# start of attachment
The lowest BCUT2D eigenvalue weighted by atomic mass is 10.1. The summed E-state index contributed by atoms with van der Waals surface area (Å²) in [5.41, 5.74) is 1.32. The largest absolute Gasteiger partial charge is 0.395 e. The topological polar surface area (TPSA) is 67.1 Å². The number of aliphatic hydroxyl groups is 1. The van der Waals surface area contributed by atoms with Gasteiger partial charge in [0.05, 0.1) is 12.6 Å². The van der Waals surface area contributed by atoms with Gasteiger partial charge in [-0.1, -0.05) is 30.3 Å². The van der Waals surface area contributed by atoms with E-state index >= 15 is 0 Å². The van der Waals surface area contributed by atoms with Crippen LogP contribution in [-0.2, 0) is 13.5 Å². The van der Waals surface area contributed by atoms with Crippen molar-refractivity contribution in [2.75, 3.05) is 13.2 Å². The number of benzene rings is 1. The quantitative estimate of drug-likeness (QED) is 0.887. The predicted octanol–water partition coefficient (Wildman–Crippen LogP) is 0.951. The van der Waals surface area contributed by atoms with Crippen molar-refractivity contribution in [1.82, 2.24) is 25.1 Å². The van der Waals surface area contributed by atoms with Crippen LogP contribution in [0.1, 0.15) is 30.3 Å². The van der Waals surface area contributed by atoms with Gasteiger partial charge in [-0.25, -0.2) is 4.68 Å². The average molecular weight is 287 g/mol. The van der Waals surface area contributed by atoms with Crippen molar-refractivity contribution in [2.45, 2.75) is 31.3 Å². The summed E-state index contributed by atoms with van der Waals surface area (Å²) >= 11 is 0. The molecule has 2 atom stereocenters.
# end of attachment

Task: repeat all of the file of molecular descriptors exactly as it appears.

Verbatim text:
The lowest BCUT2D eigenvalue weighted by atomic mass is 10.1. The summed E-state index contributed by atoms with van der Waals surface area (Å²) in [5.41, 5.74) is 1.32. The largest absolute Gasteiger partial charge is 0.395 e. The topological polar surface area (TPSA) is 67.1 Å². The number of aliphatic hydroxyl groups is 1. The van der Waals surface area contributed by atoms with Gasteiger partial charge in [0.05, 0.1) is 12.6 Å². The van der Waals surface area contributed by atoms with Gasteiger partial charge in [-0.1, -0.05) is 30.3 Å². The van der Waals surface area contributed by atoms with E-state index >= 15 is 0 Å². The van der Waals surface area contributed by atoms with Crippen LogP contribution in [-0.2, 0) is 13.5 Å². The van der Waals surface area contributed by atoms with Crippen molar-refractivity contribution in [2.75, 3.05) is 13.2 Å². The number of benzene rings is 1. The quantitative estimate of drug-likeness (QED) is 0.887. The predicted octanol–water partition coefficient (Wildman–Crippen LogP) is 0.951. The van der Waals surface area contributed by atoms with Crippen molar-refractivity contribution in [1.82, 2.24) is 25.1 Å². The van der Waals surface area contributed by atoms with Crippen LogP contribution in [0.1, 0.15) is 30.3 Å². The van der Waals surface area contributed by atoms with Gasteiger partial charge in [-0.25, -0.2) is 4.68 Å². The average molecular weight is 287 g/mol. The van der Waals surface area contributed by atoms with Crippen molar-refractivity contribution in [2.45, 2.75) is 31.3 Å². The summed E-state index contributed by atoms with van der Waals surface area (Å²) >= 11 is 0. The molecule has 2 atom stereocenters.